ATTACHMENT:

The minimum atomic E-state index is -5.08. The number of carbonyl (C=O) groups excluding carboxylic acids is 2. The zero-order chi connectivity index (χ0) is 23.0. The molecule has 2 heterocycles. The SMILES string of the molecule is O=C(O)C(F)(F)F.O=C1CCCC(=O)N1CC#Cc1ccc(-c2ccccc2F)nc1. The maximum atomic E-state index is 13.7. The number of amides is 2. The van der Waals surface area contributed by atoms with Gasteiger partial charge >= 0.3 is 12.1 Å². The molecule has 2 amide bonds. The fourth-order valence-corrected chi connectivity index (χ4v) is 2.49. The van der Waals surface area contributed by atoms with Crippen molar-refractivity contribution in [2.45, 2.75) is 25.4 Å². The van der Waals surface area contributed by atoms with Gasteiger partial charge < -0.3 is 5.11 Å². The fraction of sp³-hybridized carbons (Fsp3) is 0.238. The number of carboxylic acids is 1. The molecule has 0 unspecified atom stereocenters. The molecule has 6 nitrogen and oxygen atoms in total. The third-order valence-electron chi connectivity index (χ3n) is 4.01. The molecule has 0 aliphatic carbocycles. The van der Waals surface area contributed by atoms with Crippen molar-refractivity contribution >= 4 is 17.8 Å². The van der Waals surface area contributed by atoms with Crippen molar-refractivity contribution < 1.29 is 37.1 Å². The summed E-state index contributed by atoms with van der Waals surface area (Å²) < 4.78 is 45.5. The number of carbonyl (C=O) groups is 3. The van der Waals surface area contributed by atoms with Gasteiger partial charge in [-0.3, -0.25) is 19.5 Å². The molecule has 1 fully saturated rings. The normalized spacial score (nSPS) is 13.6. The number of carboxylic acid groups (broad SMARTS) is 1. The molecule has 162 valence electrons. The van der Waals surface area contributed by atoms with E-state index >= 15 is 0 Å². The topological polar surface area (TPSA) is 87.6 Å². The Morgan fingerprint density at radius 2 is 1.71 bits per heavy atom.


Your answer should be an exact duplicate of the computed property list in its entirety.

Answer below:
The minimum atomic E-state index is -5.08. The number of carbonyl (C=O) groups excluding carboxylic acids is 2. The zero-order chi connectivity index (χ0) is 23.0. The molecule has 2 heterocycles. The SMILES string of the molecule is O=C(O)C(F)(F)F.O=C1CCCC(=O)N1CC#Cc1ccc(-c2ccccc2F)nc1. The maximum atomic E-state index is 13.7. The number of amides is 2. The van der Waals surface area contributed by atoms with Gasteiger partial charge >= 0.3 is 12.1 Å². The molecule has 2 amide bonds. The fourth-order valence-corrected chi connectivity index (χ4v) is 2.49. The van der Waals surface area contributed by atoms with Crippen molar-refractivity contribution in [2.45, 2.75) is 25.4 Å². The van der Waals surface area contributed by atoms with Gasteiger partial charge < -0.3 is 5.11 Å². The fraction of sp³-hybridized carbons (Fsp3) is 0.238. The number of carboxylic acids is 1. The molecule has 0 unspecified atom stereocenters. The molecule has 6 nitrogen and oxygen atoms in total. The third-order valence-electron chi connectivity index (χ3n) is 4.01. The molecule has 0 aliphatic carbocycles. The van der Waals surface area contributed by atoms with Crippen molar-refractivity contribution >= 4 is 17.8 Å². The van der Waals surface area contributed by atoms with Crippen molar-refractivity contribution < 1.29 is 37.1 Å². The summed E-state index contributed by atoms with van der Waals surface area (Å²) < 4.78 is 45.5. The number of carbonyl (C=O) groups is 3. The van der Waals surface area contributed by atoms with Gasteiger partial charge in [-0.3, -0.25) is 19.5 Å². The molecule has 1 fully saturated rings. The normalized spacial score (nSPS) is 13.6. The number of carboxylic acid groups (broad SMARTS) is 1. The molecule has 162 valence electrons. The van der Waals surface area contributed by atoms with E-state index >= 15 is 0 Å². The topological polar surface area (TPSA) is 87.6 Å². The Morgan fingerprint density at radius 2 is 1.71 bits per heavy atom.